Is your employer or chartered accountant chasing you to submit your investment proofs for this financial year? Are you thinking about investing in an ELSS to save on tax,but are overwhelmed by all the varied ELSS options out there?
Worry no more, we are here with tips to help you choose the ELSS product right for you.
Snapshot of ELSS
ELSS, an acronym for ‘Equity Linked Savings Scheme’, is a mutual fund product which invests a majority of its corpus in equity and equity related products. It has a lock-in period of 3 years. Investment in ELSS comes under the ambit of section 80C of the Income-tax Act, 1961 and thus amongst other benefits also offers tax saving benefit to its investors.
Here are the key factors to consider while choosing an ELSS product
Fund performance over the years
It is easy to get lured into funds which are among the recent chart toppers. The key however is to take a holistic view of how the fund has performed over the years, preferably over your preferred time horizon (1 year, 3yrs,5 yrs and since inception). Look to choose funds which have provided reasonable returns over funds offering windfall gains.
As ELSS funds are market driven, it is important to see how they have performed in times of economic downturn. Funds which perform reasonably in the market indicate expertise of its fund managers and could be preferred.
Dig a little deeper – fund diversification and risk attached
Performance alone cannot be considered. The performance of the fund should be viewed along with the risk it assumes.
The key feature of any ELSS is that it invests in diverse equity instruments. Yet, every ELSS has a different and specific investing pattern – such as in a mix of small cap and mid-cap equity or in large cap equity. Aggressive investors can choose mid-cap oriented funds – which may give high returns but are more susceptible to high losses in downturns. Conservative investors can choose large cap oriented portfolios which are considered as relatively stable and safe investments.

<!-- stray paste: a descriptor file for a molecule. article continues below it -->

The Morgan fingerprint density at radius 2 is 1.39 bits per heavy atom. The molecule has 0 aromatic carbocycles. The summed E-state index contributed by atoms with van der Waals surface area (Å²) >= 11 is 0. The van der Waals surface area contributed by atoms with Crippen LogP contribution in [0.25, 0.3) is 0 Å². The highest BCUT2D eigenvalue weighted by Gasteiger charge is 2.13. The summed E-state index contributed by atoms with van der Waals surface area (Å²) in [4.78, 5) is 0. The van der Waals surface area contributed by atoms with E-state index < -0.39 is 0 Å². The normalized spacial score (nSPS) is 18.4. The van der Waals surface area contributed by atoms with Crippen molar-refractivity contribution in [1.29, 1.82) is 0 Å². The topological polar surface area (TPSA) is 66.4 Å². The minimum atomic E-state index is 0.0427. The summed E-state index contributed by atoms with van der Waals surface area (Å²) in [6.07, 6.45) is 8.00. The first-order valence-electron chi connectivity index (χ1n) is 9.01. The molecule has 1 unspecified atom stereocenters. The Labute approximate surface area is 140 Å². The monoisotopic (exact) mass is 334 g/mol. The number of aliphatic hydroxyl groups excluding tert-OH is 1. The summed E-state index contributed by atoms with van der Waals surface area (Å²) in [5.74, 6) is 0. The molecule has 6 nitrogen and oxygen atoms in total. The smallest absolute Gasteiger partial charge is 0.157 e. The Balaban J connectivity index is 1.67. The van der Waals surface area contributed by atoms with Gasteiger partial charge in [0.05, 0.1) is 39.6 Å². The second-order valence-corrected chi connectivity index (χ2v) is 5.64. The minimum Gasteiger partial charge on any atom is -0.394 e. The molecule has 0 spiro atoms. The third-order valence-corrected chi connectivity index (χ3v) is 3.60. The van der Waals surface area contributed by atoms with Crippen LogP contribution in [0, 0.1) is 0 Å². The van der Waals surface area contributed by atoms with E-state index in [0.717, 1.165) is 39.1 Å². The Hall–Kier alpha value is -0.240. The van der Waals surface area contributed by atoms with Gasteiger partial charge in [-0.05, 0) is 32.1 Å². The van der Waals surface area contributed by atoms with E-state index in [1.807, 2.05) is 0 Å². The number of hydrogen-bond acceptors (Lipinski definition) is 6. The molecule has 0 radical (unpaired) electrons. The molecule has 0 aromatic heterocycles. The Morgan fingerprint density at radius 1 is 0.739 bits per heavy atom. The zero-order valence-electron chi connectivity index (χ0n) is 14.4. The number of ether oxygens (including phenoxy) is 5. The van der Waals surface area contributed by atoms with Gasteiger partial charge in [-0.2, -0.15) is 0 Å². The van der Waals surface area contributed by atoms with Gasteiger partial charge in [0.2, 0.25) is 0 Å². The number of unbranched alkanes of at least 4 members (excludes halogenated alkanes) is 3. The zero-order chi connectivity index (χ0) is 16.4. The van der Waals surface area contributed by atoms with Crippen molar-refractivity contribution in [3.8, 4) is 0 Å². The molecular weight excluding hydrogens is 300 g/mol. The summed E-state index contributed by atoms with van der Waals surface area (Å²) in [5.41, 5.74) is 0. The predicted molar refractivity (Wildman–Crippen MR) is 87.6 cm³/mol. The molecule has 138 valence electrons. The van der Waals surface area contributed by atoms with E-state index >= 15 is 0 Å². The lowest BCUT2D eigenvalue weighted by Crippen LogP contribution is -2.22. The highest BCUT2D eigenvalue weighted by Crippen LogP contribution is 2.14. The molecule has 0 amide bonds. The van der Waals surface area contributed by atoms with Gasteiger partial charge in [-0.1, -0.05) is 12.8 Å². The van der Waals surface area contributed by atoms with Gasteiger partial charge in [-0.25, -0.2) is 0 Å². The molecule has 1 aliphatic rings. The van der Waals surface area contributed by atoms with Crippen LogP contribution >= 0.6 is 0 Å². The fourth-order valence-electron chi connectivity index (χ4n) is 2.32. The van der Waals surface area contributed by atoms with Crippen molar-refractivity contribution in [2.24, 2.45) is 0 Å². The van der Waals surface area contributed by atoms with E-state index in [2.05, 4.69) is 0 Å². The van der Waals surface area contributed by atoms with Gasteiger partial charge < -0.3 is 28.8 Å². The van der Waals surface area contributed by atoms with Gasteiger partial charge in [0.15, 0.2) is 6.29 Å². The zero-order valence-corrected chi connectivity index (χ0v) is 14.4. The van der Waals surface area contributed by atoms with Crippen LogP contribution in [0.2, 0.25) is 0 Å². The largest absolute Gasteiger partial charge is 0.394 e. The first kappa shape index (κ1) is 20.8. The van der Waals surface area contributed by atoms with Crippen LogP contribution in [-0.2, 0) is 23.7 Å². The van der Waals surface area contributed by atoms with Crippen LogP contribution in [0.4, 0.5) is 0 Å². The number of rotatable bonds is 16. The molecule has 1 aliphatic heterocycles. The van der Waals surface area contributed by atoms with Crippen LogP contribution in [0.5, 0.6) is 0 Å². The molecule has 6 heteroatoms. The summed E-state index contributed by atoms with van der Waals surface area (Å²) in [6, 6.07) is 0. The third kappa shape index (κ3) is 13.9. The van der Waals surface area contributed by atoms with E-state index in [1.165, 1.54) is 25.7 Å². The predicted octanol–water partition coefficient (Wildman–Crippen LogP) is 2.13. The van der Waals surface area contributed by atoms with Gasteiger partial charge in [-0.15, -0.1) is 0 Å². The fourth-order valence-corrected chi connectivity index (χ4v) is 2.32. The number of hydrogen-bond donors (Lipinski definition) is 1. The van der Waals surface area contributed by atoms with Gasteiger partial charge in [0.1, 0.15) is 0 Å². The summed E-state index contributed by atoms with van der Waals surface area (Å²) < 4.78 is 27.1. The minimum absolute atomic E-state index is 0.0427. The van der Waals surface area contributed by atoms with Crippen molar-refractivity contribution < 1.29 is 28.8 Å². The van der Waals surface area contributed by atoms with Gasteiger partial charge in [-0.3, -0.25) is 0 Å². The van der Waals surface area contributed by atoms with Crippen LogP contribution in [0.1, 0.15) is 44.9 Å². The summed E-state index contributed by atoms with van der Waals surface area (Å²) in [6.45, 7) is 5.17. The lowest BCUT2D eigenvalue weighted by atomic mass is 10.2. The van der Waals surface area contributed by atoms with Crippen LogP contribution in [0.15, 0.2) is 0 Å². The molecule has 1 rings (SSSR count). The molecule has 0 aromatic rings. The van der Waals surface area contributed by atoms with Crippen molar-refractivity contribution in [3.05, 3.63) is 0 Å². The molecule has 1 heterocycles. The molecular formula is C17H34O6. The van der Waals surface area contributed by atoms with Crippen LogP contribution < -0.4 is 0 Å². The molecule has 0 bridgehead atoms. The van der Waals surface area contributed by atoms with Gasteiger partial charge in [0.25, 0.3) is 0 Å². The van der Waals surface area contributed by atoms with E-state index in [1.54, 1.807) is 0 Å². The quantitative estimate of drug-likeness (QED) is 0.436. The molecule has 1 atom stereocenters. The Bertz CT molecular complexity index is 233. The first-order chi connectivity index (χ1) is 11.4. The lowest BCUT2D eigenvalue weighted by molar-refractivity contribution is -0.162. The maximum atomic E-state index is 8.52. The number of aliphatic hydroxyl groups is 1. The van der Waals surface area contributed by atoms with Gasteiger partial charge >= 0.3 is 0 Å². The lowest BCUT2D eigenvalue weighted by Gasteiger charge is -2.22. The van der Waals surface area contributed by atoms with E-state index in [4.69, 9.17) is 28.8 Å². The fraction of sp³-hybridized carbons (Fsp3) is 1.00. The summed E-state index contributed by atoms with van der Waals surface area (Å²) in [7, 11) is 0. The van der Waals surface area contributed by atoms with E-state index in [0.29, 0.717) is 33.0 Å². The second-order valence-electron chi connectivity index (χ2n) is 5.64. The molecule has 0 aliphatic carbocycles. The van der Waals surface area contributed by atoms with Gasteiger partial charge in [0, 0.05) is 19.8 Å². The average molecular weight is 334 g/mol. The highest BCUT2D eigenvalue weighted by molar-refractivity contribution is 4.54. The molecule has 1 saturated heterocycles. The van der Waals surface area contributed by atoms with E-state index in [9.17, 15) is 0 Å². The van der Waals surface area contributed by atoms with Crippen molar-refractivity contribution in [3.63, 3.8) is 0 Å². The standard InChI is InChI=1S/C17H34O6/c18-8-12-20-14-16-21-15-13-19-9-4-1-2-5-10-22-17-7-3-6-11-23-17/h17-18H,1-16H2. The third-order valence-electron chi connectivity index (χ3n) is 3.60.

Some funds have majority of their portfolio invested in their top 10 stocks, whereas others have a more evenly spread portfolio.Choose an ELSS whose portfolio matches your personal investment strategy and risk outlook.
Turnover ratio of the fund
Turnover ratio of a fund represents the frequency of replacements of its stock holdings and is usually indicated as a percentage over a period of one year. A fund which has a 50% turnover ratio, replaces 50% of its stock holdings over a year.
What makes for a good turnover ratio is subjective depending on each investor’s individual outlook. A higher ratio could indicate a more aggressively managed fund with an aim of generating higher rate of return.
While making the choice of the right ELSS for you, seek a fund that has aturnover ratio that matches your investment goals.
Go for growth
ELSS funds offer both dividend and growth options. Although dividend may give you returns in consistent intervals, growth option funds accumulate and re-invest the dividends, offering an additional benefit of compounding to the returns on your investments.
Be in it for the long run
The key is to not consider ELSS merely as a tax saving tool but an effective wealth creation tool. Choose to stay invested in funds (beyond the lock in of 3 years) and aim to generate higher returns in the long run.
Mutual Fund investments are subject to market risks, read all scheme related documents carefully.